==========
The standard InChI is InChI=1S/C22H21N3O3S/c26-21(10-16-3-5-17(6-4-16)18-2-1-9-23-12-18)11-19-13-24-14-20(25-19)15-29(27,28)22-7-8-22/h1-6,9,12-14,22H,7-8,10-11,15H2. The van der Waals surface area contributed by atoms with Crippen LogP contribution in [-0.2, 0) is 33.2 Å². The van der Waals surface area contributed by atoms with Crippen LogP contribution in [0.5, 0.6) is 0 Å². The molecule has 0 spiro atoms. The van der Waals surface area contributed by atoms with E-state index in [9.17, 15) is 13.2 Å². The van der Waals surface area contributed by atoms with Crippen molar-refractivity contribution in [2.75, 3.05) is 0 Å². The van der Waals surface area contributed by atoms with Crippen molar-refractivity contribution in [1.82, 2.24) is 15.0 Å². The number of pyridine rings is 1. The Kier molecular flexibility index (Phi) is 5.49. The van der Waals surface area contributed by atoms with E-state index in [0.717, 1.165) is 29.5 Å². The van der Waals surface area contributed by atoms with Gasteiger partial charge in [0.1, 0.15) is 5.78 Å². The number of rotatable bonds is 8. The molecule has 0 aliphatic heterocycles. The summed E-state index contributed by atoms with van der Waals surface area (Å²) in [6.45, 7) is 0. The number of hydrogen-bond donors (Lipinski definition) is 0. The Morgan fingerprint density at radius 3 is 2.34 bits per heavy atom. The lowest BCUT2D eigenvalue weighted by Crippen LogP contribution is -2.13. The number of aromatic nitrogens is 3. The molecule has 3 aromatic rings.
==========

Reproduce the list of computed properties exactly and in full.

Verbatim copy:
The standard InChI is InChI=1S/C22H21N3O3S/c26-21(10-16-3-5-17(6-4-16)18-2-1-9-23-12-18)11-19-13-24-14-20(25-19)15-29(27,28)22-7-8-22/h1-6,9,12-14,22H,7-8,10-11,15H2. The van der Waals surface area contributed by atoms with Crippen LogP contribution in [-0.2, 0) is 33.2 Å². The van der Waals surface area contributed by atoms with Crippen LogP contribution in [0.5, 0.6) is 0 Å². The molecule has 0 spiro atoms. The van der Waals surface area contributed by atoms with E-state index in [9.17, 15) is 13.2 Å². The van der Waals surface area contributed by atoms with Crippen molar-refractivity contribution in [2.75, 3.05) is 0 Å². The van der Waals surface area contributed by atoms with Crippen molar-refractivity contribution in [1.82, 2.24) is 15.0 Å². The number of pyridine rings is 1. The Kier molecular flexibility index (Phi) is 5.49. The van der Waals surface area contributed by atoms with E-state index in [0.717, 1.165) is 29.5 Å². The van der Waals surface area contributed by atoms with Gasteiger partial charge in [0.1, 0.15) is 5.78 Å². The number of rotatable bonds is 8. The molecule has 0 aliphatic heterocycles. The summed E-state index contributed by atoms with van der Waals surface area (Å²) in [6.45, 7) is 0. The number of hydrogen-bond donors (Lipinski definition) is 0. The Morgan fingerprint density at radius 3 is 2.34 bits per heavy atom. The lowest BCUT2D eigenvalue weighted by Crippen LogP contribution is -2.13. The number of aromatic nitrogens is 3. The molecule has 3 aromatic rings.